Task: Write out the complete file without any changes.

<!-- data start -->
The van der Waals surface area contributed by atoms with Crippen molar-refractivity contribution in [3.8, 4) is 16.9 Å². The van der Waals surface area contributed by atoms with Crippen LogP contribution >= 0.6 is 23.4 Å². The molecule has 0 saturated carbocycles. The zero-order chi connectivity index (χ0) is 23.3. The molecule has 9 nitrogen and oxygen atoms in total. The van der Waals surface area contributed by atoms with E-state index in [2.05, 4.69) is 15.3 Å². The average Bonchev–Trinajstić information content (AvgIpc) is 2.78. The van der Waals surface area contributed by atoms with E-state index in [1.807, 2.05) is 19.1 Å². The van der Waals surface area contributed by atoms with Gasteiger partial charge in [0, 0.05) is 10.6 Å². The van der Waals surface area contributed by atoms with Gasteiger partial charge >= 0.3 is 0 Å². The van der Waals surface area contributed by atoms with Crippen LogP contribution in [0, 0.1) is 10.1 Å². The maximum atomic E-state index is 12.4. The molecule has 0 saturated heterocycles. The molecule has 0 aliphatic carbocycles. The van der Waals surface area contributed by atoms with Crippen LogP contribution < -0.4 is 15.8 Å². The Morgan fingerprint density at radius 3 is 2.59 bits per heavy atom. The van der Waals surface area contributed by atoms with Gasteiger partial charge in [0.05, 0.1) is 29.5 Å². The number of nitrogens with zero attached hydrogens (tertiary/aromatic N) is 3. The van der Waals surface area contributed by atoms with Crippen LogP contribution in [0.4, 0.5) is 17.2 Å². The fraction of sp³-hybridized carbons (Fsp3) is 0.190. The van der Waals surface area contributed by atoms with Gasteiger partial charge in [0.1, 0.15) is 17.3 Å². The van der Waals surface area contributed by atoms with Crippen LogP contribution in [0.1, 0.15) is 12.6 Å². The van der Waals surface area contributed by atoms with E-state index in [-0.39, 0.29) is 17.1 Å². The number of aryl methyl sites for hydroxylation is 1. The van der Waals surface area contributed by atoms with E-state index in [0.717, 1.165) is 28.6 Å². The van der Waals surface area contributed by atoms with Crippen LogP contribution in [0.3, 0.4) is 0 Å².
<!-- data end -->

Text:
The van der Waals surface area contributed by atoms with Crippen molar-refractivity contribution in [3.8, 4) is 16.9 Å². The van der Waals surface area contributed by atoms with Crippen LogP contribution >= 0.6 is 23.4 Å². The molecule has 0 saturated carbocycles. The zero-order chi connectivity index (χ0) is 23.3. The molecule has 9 nitrogen and oxygen atoms in total. The van der Waals surface area contributed by atoms with E-state index in [2.05, 4.69) is 15.3 Å². The average Bonchev–Trinajstić information content (AvgIpc) is 2.78. The van der Waals surface area contributed by atoms with E-state index in [1.807, 2.05) is 19.1 Å². The van der Waals surface area contributed by atoms with Gasteiger partial charge in [0, 0.05) is 10.6 Å². The van der Waals surface area contributed by atoms with Gasteiger partial charge >= 0.3 is 0 Å². The van der Waals surface area contributed by atoms with Crippen LogP contribution in [0, 0.1) is 10.1 Å². The maximum atomic E-state index is 12.4. The molecule has 0 saturated heterocycles. The molecule has 0 aliphatic carbocycles. The van der Waals surface area contributed by atoms with Crippen LogP contribution < -0.4 is 15.8 Å². The Morgan fingerprint density at radius 3 is 2.59 bits per heavy atom. The van der Waals surface area contributed by atoms with Gasteiger partial charge in [0.05, 0.1) is 29.5 Å². The number of nitrogens with zero attached hydrogens (tertiary/aromatic N) is 3. The van der Waals surface area contributed by atoms with Crippen LogP contribution in [0.4, 0.5) is 17.2 Å². The fraction of sp³-hybridized carbons (Fsp3) is 0.190. The van der Waals surface area contributed by atoms with Gasteiger partial charge in [0.1, 0.15) is 17.3 Å². The van der Waals surface area contributed by atoms with Crippen LogP contribution in [0.1, 0.15) is 12.6 Å². The van der Waals surface area contributed by atoms with E-state index in [-0.39, 0.29) is 17.1 Å². The number of aryl methyl sites for hydroxylation is 1. The van der Waals surface area contributed by atoms with E-state index in [0.717, 1.165) is 28.6 Å². The van der Waals surface area contributed by atoms with Crippen LogP contribution in [0.3, 0.4) is 0 Å².